THE TRAVELERS INDEMNITY COMPANY and TRAVELERS PROPERTY CASUALTY COMPANY OF AMERICA, Plaintiffs-Appellants,
ROGERS CARTAGE COMPANY, Defendant-Appellee.
from the Circuit Court of Cook County No. 10 CH 55238 The
Honorable Peter Flynn, Judge Presiding.
PRESIDING JUSTICE PIERCE delivered the judgment of the court,
with opinion. Justices Harris and Mikva concurred in the
judgment and opinion.
2 Rogers Cartage Company is a trucking company that hauls
bulk liquid chemicals from a shipper to an end-user. Two of
Rogers's former truck cleaning facilities in Cahokia and
Sauget, located in St. Clair County, were the subject of
environmental contamination lawsuits. Rogers tendered defense
of the underlying claims to The Travelers Indemnity Company
and Travelers Property Casualty Company of America
(collectively, Travelers), seeking coverage under numerous
insurance policies issued by Travelers to Rogers. Travelers
ultimately paid all of Rogers's defense costs under a
reservation of rights, and Rogers eventually settled the two
underlying suits for a total of $9 million. Rogers then
sought indemnification from Travelers under numerous CGL and
auto policies, including the missing CGL and auto policies
that are the focus of these proceedings.
3 Travelers filed this declaratory judgment action in Cook
County circuit court seeking a declaration of the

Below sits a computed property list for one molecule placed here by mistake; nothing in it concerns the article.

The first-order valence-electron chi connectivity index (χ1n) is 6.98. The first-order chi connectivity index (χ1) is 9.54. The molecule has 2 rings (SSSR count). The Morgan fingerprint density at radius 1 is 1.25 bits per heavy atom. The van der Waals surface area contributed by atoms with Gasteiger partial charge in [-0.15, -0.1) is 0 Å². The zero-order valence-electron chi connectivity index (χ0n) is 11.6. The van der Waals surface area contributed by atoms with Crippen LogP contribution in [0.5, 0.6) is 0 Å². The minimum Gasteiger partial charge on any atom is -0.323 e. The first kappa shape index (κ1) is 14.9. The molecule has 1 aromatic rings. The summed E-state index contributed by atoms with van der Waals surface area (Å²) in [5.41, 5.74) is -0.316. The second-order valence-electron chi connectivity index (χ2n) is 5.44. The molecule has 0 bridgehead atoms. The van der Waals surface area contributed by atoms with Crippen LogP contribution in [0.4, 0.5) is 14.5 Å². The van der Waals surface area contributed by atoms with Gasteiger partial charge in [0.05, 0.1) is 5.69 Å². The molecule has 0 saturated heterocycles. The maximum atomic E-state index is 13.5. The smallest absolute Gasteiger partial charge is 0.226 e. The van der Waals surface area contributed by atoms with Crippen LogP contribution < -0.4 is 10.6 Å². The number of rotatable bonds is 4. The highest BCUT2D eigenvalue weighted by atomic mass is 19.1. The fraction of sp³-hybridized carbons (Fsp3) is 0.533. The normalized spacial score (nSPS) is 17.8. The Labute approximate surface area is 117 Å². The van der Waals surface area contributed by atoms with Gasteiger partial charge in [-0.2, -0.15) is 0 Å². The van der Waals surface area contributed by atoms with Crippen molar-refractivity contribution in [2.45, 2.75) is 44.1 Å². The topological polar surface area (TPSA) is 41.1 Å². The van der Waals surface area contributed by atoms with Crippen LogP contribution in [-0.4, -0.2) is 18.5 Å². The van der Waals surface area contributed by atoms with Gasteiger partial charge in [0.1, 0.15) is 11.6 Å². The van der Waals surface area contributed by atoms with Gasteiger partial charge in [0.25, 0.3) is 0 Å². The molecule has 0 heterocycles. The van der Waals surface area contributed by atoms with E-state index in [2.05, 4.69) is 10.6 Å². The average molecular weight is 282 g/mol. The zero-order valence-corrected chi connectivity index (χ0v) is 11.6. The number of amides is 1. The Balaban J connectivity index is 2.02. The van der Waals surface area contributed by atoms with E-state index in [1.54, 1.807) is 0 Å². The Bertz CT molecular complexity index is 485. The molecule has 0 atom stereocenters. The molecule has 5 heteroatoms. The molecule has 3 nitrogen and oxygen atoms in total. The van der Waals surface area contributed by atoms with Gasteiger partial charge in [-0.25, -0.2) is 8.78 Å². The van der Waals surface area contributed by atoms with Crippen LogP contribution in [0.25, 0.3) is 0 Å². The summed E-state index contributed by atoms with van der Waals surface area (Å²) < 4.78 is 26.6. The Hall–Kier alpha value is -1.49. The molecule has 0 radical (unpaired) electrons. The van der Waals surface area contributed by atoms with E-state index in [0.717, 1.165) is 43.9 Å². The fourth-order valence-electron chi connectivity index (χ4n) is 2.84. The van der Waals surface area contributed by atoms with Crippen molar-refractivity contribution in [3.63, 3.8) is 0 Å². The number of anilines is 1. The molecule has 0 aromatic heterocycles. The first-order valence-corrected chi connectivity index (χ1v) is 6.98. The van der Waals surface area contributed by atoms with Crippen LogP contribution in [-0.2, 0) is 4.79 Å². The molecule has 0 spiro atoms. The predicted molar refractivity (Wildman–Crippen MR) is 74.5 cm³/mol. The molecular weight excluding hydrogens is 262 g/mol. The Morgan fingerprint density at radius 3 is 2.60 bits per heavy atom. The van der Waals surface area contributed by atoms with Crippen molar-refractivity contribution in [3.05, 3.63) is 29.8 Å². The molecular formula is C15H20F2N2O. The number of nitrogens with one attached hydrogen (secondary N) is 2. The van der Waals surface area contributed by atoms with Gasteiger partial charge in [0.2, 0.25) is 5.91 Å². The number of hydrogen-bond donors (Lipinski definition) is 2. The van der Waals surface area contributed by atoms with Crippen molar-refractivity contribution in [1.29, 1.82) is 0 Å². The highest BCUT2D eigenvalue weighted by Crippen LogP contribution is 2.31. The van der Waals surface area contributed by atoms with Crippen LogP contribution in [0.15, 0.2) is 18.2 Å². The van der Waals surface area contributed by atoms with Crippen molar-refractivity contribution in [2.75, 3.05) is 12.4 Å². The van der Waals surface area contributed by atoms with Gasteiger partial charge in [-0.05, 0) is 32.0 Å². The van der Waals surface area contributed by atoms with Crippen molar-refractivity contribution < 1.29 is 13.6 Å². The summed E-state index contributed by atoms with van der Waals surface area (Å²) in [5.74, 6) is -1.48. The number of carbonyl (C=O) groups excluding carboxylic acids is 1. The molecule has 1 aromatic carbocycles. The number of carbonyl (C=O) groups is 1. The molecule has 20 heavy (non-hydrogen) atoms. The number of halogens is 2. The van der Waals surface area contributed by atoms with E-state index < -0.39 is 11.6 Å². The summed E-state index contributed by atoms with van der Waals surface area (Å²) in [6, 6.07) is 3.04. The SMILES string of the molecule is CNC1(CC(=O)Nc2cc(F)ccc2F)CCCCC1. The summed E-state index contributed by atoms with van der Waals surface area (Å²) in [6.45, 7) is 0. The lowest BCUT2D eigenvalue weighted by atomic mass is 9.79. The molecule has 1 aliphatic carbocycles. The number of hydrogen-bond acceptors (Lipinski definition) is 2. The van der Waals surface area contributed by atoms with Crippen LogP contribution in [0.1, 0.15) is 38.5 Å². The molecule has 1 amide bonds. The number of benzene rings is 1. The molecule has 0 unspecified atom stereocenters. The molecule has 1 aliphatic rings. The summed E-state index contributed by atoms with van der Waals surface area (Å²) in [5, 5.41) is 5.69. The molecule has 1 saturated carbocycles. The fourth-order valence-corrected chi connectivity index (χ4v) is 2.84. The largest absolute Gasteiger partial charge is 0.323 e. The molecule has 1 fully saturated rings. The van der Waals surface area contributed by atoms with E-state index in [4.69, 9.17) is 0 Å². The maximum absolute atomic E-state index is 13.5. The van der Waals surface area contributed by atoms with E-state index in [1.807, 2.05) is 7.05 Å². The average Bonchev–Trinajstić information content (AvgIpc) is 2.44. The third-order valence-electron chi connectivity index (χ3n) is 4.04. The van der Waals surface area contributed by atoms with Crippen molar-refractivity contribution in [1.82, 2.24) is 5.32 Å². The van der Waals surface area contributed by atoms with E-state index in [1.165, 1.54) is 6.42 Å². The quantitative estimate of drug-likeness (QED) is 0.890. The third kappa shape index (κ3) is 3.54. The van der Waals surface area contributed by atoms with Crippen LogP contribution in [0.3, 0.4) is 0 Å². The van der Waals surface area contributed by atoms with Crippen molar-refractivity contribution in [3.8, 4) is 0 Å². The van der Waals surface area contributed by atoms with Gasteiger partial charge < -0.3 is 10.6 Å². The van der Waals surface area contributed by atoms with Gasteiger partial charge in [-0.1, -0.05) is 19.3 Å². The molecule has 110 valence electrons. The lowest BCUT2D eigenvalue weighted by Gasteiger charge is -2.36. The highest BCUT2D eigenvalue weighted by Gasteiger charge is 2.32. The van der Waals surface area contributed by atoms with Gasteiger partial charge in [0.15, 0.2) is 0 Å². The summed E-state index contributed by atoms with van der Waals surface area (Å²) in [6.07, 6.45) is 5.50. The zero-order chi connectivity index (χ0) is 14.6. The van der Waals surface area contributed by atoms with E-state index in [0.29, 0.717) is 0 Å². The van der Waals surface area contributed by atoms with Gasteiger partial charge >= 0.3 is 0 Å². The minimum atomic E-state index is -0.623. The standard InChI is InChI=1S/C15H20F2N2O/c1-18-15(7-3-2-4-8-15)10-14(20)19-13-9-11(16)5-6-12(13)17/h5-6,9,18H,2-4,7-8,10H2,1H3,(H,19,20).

parties' rights regarding the existence, terms, and
conditions of various missing insurance policies allegedly
issued by Travelers to Rogers in the 1960s and
1970s. It is undisputed that neither party can
locate originals or copies of the disputed policies, and that
there are no witnesses with contemporaneous knowledge of the
existence, terms, or conditions of the disputed policies.
There are two types of policies at issue: comprehensive
general liability (CGL) policies and automobile policies.
4 It is undisputed that Travelers issued Rogers CGL policies
for the policy periods of 1960-61 and 1965-66 (the
"bookend policies"). Travelers continued to issue
Rogers CGL policies through 1986. However, neither party
could locate originals or copies of CGL policies issued by
Travelers for the policy periods of 1961-62, 1962-63,
1963-64, or 1964-65. As the insured seeking coverage, Rogers
had the burden of establishing by a preponderance of the
evidence that the policies existed and the material terms and
conditions of the policies. Rogers introduced secondary
evidence consisting of various records produced by Travelers
during discovery. Rogers also introduce secondary evidence to
prove the terms and conditions of the CGL policies for the
policy periods of 1961-62, 1962-63, 1963-64, and
1964-65. Travelers contended that Rogers's
evidence was insufficient to establish the existence of CGL
policies for the policy periods of 1961-62, 1962-63, and
1963-64, or the terms and conditions of the CGL policies for
the policy periods of 1961-62, 1962-63, 1963-64, and 1964-65.
5 It is also undisputed that, starting in the 1940s and
continuing through the 1970s, Travelers issued Rogers
numerous auto policies. Again, the parties were unable to
locate original or copies of any auto policies issued by
Travelers to Rogers between 1961 and 1970, but Travelers
acknowledged the existence of the missing auto policies.
Rogers introduced secondary evidence that it contends
establishes the terms and conditions of the missing auto
policies, but Travelers contends that Rogers's evidence
is insufficient to establish the terms and conditions of the
missing auto policies.